In 1998, The NASA Near-Earth Object Program Office was established at JPL to coordinate NASA-sponsored efforts to detect, track and characterize potentially hazardous asteroids and comets that could approach the Earth. The primary computational activities of this Office involve the continuous (and largely automatic) use of new data to update the orbits of Near-Earth objects so that their future orbital paths can be examined for close Earth approaches. If the possibility of a future close Earth approach arises, impact probabilities are computed and the circumstances of the Earth approach are noted on the SENTRY (Impact Risk) region of the Near-Earth Object Web site (http://neo.jpl.nasa.gov). When the possibility of a particularly close Earth approach is identified, JPL's computations are compared and verified with a parallel, but independent, effort in Pisa Italy called the Near-Earth Objects Dynamic Site, (NEODyS). Once verified, these events are immediately posted on the SENTRY page. At any given time, there will be several dozen Near-Earth objects on the SENTRY Web site for which a future Earth impact cannot yet be ruled out. But with additional data to improve our calculation of their orbits, the vast majority of Near-Earth Objects will be removed from SENTRY. At the same time, newly discovered objects, with orbits that require more observations, will be added to the SENTRY list so there will always be objects on the Risk Page.
What do we do if we discover an asteroid that may hit the Earth?
Although Hollywood has created some colorful methods for stopping an object that is on a collision path with Earth, no government agency, national or international, has been tasked or accepted the responsibility to stop such an asteroid, should one be discovered. But there have been a number of academic and some technical studies, not to mention numerous movies, on how a devastating asteroid impact might be avoided. Since asteroids outnumber comets 100 to 1 in the inner solar system, the asteroids, rather than comets, represent the majority of the nearer-term threat to our planet.
Because of the wide range of possible sizes, trajectories and warning times for Earth-threatening asteroids, there will be a corresponding wide range in the levels of challenge in providing an appropriate response. Unless there are a few decades of warning time, hazardous asteroids larger than a few hundred meters in diameter will require enormous energies to deflect or fragment. In the rare case of a large threatening asteroid, nuclear explosions that could push or fragment the object might provide a sufficient response.
For the far more numerous asteroids that are smaller than a few hundred meters in diameter, if we have adequate early warning of several years to a decade, a weighted robotic spacecraft could be targeted to collide with the object, thereby modifying its velocity to nudge the trajectory just enough that the Earth impact would be avoided. The spacecraft navigation technology for impacting a small body was successfully demonstrated when the Deep Impact spacecraft purposely rammed comet Tempel 1 on July 4, 2005, to scientifically examine its composition.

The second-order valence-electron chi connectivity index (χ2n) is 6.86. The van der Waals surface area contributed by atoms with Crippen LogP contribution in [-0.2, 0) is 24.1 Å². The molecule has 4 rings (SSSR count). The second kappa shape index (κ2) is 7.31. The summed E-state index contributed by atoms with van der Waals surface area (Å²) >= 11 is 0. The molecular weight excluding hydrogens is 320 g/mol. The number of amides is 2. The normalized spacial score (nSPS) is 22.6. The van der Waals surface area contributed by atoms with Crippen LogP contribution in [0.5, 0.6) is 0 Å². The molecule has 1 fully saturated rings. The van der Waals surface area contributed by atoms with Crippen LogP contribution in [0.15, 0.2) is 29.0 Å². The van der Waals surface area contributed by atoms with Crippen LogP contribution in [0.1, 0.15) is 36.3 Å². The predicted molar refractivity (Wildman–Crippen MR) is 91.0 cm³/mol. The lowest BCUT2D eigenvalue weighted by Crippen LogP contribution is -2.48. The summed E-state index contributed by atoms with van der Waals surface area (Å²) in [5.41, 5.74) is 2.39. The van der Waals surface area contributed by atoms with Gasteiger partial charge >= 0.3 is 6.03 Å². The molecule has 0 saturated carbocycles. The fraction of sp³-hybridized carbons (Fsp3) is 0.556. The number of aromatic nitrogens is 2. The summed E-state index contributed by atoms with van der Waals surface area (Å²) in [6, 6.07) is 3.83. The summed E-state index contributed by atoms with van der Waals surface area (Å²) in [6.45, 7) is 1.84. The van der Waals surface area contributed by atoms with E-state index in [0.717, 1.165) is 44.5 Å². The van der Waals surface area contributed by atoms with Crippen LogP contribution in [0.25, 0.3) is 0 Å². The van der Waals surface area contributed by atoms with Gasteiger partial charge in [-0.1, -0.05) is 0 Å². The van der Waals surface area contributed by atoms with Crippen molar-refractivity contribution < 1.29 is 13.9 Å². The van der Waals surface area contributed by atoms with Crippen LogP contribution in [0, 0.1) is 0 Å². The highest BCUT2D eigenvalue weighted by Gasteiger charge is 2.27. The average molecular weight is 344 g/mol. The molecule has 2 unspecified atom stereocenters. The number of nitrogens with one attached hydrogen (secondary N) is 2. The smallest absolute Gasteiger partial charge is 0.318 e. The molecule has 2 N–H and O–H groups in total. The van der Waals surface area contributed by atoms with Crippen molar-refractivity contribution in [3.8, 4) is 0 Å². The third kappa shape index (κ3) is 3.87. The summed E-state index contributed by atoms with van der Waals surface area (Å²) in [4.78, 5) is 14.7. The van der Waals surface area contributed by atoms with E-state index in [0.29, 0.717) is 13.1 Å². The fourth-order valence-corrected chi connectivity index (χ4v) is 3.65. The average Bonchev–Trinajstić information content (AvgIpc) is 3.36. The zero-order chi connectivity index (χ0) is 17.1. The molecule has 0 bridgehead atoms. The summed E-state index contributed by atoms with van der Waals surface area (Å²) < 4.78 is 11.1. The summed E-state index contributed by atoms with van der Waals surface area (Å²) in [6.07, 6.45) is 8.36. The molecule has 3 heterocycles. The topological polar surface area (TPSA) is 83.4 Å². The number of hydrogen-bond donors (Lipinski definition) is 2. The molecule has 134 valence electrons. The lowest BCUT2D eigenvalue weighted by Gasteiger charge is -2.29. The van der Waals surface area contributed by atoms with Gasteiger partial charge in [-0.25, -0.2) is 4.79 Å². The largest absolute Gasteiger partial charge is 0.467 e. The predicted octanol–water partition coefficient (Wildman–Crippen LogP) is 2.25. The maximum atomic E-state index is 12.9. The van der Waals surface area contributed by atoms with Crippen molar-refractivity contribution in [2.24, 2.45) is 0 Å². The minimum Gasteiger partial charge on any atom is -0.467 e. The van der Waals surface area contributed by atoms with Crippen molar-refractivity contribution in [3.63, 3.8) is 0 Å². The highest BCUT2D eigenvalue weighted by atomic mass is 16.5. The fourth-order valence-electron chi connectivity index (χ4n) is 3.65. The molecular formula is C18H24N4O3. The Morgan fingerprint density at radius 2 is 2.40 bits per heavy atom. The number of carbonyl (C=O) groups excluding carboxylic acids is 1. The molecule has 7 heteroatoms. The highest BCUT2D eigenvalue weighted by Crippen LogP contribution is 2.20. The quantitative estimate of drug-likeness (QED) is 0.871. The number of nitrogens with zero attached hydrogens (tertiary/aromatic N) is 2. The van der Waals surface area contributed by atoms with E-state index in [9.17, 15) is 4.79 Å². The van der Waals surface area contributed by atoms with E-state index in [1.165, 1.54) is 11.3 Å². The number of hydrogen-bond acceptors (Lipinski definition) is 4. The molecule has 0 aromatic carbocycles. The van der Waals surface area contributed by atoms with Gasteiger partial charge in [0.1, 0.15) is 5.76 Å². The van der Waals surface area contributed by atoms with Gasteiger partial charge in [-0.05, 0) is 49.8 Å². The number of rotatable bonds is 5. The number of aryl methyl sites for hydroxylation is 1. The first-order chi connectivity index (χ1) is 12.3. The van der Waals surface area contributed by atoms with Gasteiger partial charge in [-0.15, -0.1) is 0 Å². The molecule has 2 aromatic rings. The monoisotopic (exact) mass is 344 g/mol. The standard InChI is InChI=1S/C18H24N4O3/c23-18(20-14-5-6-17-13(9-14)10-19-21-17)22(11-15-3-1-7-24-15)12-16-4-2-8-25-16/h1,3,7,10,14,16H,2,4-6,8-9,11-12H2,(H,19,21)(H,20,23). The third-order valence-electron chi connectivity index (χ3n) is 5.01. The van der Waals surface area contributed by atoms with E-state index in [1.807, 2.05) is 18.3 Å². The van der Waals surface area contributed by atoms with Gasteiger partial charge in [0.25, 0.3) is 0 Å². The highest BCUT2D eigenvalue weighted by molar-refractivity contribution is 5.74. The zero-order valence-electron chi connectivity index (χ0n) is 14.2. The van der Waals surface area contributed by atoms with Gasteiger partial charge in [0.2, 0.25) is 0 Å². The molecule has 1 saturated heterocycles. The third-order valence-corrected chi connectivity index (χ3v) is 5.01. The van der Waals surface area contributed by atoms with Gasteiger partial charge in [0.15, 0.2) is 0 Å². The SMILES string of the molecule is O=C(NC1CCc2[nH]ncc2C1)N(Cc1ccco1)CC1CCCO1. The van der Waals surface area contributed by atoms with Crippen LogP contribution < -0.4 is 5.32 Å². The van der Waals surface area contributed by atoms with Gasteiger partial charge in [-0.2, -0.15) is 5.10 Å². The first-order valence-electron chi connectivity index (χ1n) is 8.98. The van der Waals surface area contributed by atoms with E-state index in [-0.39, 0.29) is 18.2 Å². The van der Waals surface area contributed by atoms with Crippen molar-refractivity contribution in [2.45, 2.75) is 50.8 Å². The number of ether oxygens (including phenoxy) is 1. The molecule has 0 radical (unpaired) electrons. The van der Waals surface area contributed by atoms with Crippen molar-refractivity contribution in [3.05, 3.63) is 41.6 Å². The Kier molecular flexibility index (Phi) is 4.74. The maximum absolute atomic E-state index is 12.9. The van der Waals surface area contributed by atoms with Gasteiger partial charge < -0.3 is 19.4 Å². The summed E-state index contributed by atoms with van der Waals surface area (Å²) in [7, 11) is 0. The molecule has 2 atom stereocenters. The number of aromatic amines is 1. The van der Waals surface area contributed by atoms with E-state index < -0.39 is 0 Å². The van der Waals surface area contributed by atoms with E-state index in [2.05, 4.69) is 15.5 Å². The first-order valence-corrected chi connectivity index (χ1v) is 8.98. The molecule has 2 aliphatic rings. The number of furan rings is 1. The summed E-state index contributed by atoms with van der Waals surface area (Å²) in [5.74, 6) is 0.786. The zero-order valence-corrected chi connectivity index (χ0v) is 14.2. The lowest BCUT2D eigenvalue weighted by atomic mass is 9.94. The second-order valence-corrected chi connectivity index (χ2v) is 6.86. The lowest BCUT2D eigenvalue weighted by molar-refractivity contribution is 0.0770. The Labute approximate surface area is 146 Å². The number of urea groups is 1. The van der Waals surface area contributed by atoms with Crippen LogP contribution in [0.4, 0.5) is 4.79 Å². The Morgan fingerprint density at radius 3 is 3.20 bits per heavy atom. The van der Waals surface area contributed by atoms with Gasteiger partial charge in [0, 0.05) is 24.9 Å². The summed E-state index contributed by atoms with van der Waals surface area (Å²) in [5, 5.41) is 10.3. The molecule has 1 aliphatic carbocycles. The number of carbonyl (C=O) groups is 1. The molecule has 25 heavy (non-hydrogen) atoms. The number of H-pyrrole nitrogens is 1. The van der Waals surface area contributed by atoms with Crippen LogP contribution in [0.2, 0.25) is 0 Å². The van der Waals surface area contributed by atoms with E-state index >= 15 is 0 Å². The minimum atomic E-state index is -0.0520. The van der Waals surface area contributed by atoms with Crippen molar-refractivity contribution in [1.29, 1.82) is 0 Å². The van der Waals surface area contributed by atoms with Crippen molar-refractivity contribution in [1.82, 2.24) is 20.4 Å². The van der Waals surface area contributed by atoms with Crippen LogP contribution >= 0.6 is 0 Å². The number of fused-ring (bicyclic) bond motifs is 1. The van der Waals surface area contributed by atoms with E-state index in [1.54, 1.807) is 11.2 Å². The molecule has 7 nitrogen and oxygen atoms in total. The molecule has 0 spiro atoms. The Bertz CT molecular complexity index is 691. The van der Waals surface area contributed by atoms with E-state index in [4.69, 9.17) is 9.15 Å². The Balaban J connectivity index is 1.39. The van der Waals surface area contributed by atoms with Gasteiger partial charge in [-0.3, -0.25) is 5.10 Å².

Nuclear explosions and spacecraft impacts are two of the more relatively mature options for deflecting Earth-threatening objects and they have been studied in some detail (for example, see Ref. 1). Another option has been suggested for the small subset of asteroids that might also pass close to the Earth a few years prior to the predicted Earth impact. For these unique cases, the pre-impact close encounter affects the asteroid's motion so strongly that a relatively tiny change in its velocity prior to the close approach will be multiplied several fold during the flyby, thus allowing the asteroid to miss the Earth on the next pass. In these relatively infrequent cases, even the very modest gravitational attraction between the asteroid and a nearby "micro-thrusting" spacecraft (nicknamed a "gravity tractor") could provide enough of a change in the asteroid's velocity that an Earth collision could be avoided (see Ref. 2).
Successful mitigation requires that a threatening asteroid must be discovered and physically characterized soon enough to allow the appropriate response; the current NASA Near-Earth Object Observations program is operated with this in mind. But, since the number of near-Earth asteroids increases as their sizes decrease, we are most likely to be hit by the relatively small objects that are most difficult to find ahead of time. As a result, consideration must also be given to the notification and evacuation of those regions on Earth that would be affected by the imminent collision of a small, recently-discovered impactor. However, if the object could be found far enough ahead of time and our space technology used to deflect it from the Earth threatening trajectory, it would be a tremendous demonstration of our space-faring capabilities!
Ref. 1. http://neo.jpl.nasa.gov/neo/report2007.html
Ref. 2. http://neo.jpl.nasa.gov/neo/pdc_paper.html